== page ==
Two articles on Jews just came my way across the net, each with a story of its own but each with a very different theme. First this, which may be of more general interest: This wasn’t a political protest – it was shameful mob behaviour. This is the sub-head to tell you what it is about: “The hounding of Tzipi Hotovely [Israel’s ambassador to Britain] confirmed how prejudiced anti-Israel sentiment has become”. I will draw only one para from the story but you can read the rest for yourself if it interests you.
It is very difficult to watch something like the mob harassment of Ms Hotovely and not wonder if this is more an outburst of prejudice than a display of political displeasure. It is difficult to know for a fact that Israeli representatives like Ms Hotovely are always singled out for special opprobrium, treated virtually as the most evil political actors in the world, and not consider that there is at least an element of anti-Semitism here. It is hard to see Israel constantly being talked up as the most toxic nation on Earth – as the puppeteer of Western imperialism, the bringer of doom to global affairs – and not contemplate the possibility that for some people the Jewish State now plays the same role the Jews once played. That is, it is viewed as a singularly malevolent entity, controlling world affairs, consumed by bloodlust.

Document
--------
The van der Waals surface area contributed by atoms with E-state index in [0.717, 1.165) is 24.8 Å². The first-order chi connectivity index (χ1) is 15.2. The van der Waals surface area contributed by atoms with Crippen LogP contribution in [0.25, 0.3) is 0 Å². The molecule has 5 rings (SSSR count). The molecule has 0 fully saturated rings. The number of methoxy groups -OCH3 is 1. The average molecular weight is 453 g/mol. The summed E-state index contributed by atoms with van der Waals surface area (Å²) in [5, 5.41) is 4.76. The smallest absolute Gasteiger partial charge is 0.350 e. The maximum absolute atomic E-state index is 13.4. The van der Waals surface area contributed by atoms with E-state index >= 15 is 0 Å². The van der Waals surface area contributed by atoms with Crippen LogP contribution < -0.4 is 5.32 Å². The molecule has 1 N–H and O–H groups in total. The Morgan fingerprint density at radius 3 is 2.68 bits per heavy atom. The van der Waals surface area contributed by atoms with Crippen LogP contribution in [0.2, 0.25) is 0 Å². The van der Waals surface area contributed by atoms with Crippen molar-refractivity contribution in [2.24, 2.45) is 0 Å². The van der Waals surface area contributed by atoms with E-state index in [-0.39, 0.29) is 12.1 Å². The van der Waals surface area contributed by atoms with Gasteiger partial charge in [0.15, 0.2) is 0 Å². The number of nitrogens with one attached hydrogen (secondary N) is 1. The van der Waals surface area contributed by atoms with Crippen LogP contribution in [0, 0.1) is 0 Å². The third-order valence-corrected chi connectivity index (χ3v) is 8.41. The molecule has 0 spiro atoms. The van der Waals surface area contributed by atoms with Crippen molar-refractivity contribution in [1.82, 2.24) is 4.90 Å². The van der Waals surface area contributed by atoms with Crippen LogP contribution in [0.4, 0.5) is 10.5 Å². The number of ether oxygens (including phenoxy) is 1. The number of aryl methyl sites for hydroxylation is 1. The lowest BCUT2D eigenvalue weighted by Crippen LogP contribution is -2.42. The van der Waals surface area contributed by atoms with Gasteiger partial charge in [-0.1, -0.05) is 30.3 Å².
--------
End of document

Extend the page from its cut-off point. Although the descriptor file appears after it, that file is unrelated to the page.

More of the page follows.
Brendan O’Neill should be commended for this article, but he unfortunately is near unique on seeing this issue for what it is.
The second article is by Juliet Moses with a perhaps enigmatic title – Sorry, that’s not a holocaust – in which she tries to point out that the word itself represents a unique and terrifying moment in history for which no comparisons are possible or legitimate. She is reacting to the following statement:
” Trans people are in the middle of a holocaust’.”
This is the point she is trying to make.
The ramifications of the Holocaust are ongoing. The Jewish worldwide population (some 15 million) is still not back to pre-Holocaust levels. Survivors still live. Research continues; documents, artefacts and photos are unearthed. Alleged Nazis go on trial or live undetected. Restitution claims persist. Yet, at the same time, there is increasing Holocaust denial and trivialisation. Since the pandemic, invoking the Holocaust for political point-scoring has reached absurd heights. The more it is universalised, the more its weight and meaning are devalued and the more the unique Jewish experience is erased….
When people who are not victims of the Holocaust use that word to describe their experience, a comparison of suffering inevitably ensues. I don’t want to get into a victimhood competition. I don’t know what it is like to be transgender, but I do know they are not suffering a ‘holocaust’ in any way the word has ever been used. Their experience is unique, and different to Jewish people, black people, or anyone else, and will vary between themselves. That experience should be respected, but not at the expense of or through the erasure of others’ experience or the appropriation of others’ suffering.
One of the major reasons for recalling The Holocaust is to ensure that a similar horror does not recur, which specifically relates to the murder of Jews because they are Jews. That is why this second story is so closely related to the first.